Sleeping Dogs Review
Saved from the brink of cancellation by Square Enix, the former True Crime: Hong Kong has been reborn and repackaged as Sleeping Dogs. Putting players in the shoes of undercover cop Wei Shen, the game tasks players with infiltrating Hong Kong’s expansive Triad criminal organization. The experience is worth playing, but the buggy gameplay makes former publisher Activision’s lack of faith in the title understandable.
On the surface, Sleeping Dogs is organized in a manner similar to Grand Theft Auto’s tried-and-tested formula. Wei is free to explore the city at his leisure, performing side quests or story missions whenever he chooses. While the story itself doesn’t offer much in the way of creative mission objectives, a healthy assortment of distractions are available. Wei can arrange drug busts via security cameras, participate in fight clubs and street races, find hidden statues that unlock new melee moves at the dojo, and pray at shrines to increase your maximum health.
Most activities take you down a unique progression ladder. Performing police-oriented duties like drug busts unlocks new gunplay abilities. Staying undercover and performing tasks for the gang levels up your Triad ladder, which grants you new melee skills. Helping the citizens of Hong Kong raises your Face level, which allows you to purchase fancier cars and clothing. Fans of GTA’s hidden packages can keep an eye out for dozens of hidden lock boxes throughout the city. They reward you with tons of cash, but there isn’t much to spend it on outside of cars, clothes, and food that grants temporary stat boosts.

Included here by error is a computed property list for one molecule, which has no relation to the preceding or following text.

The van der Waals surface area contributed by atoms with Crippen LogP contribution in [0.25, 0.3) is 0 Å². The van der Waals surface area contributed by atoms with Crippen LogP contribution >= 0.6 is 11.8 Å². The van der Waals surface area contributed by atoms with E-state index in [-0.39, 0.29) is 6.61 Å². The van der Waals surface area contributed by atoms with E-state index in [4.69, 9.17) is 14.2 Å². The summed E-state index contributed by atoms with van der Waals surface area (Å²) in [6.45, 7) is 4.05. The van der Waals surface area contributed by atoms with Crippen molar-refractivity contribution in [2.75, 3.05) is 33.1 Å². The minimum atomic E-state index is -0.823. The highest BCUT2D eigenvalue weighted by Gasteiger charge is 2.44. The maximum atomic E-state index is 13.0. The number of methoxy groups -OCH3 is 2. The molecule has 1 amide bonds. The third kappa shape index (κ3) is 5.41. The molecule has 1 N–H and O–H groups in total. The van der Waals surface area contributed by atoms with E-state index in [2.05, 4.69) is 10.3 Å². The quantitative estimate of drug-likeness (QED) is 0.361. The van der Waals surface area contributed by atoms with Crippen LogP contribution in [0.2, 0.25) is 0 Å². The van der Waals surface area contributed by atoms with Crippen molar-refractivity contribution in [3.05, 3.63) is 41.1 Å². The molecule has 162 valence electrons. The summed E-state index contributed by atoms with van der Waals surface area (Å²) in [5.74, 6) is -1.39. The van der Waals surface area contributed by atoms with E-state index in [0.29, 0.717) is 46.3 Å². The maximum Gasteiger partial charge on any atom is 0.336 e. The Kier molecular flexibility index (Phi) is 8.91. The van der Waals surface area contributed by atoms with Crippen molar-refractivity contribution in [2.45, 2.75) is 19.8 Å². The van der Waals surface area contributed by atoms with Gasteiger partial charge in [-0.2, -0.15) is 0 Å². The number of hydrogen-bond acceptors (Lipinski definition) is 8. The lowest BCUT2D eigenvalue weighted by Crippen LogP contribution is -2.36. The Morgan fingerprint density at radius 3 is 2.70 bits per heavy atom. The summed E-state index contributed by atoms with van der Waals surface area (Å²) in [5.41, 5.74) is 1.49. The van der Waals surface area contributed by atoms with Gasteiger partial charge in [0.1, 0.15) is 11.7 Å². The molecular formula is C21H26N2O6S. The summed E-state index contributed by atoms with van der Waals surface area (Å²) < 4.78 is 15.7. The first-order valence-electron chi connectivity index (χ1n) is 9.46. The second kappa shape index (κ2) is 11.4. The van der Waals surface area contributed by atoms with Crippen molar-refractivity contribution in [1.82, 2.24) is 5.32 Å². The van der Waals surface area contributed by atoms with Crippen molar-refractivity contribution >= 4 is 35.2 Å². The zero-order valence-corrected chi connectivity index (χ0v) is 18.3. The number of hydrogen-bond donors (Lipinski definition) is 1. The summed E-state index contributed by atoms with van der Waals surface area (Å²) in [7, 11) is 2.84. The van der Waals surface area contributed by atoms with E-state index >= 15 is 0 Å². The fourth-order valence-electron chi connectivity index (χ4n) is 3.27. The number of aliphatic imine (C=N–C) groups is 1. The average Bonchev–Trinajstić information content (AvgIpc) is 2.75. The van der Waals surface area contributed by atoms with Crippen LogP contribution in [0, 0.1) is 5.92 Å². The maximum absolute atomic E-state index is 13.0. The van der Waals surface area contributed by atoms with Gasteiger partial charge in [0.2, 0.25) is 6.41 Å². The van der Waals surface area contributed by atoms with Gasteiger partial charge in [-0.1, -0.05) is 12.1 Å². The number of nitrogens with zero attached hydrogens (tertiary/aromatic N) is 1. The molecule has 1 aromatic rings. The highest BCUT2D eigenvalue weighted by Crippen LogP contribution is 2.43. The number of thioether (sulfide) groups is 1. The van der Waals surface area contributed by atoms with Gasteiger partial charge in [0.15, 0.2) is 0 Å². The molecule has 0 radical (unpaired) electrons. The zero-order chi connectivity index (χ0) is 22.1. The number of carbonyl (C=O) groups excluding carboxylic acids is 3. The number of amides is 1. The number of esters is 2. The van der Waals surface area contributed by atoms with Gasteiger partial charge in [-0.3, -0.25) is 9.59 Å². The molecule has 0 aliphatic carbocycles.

Fans of Rocksteady’s Batman games should enjoy Sleeping Dogs’ fighting system, as it features Wei countering and attacking like he was the Caped Crusader himself. Sleeping Dogs features satisfying (albeit familiar) encounters, and you learn several painful-looking moves throughout the game. You can also pull off brutal environmental attacks. My personal favorite was body-slamming a baddie into a wooden pallet of swordfish heads, impaling him with their sharp noses.
Taking on Hong Kong’s underworld with your fists and feet is great, but the gunplay is cookie-cutter by comparison. Shootouts only become frequent later in the game, and their generic nature made me want to charge out from behind cover and deliver a few jump kicks instead of shooting bullets.
When everything works correctly, Sleeping Dogs is fun. Combat is rewarding, the leveling system stands out from the open-world pack, and driving feels natural (not to mention fun, considering the ram ability that every car possesses). Unfortunately, I encountered several bugs and other issues. During a mission that featured me being driven around, a vehicle blocked the road and I couldn’t proceed. While learning a new melee move at the dojo, the game forced me to quit the mission because it didn’t recognize that I was performing it correctly. I had to restart one mission multiple times because the non-player character I was supposed to follow wouldn’t spawn (although I could hear his voice). On top of bugs like these that forced checkpoint restarts, I also experienced minor annoyances like a lack of transitional animations during combat and lines of dialogue that abruptly cut off.
Sleeping Dogs has enough entertainment value to justify Square Enix’s decision to save it from cancellation, but it also displays a lack of polish that makes its troubled development evident. For fans of open world games, it comes at a good time. Gamers who purchased Saints Row: The Third most likely finished it months ago, and we still don’t have a confirmed release window for Grand Theft Auto V. If you’re looking to explore the criminal underbelly of a city and get in some trouble, you could do worse than Sleeping Dogs while you wait for Rockstar’s top dog.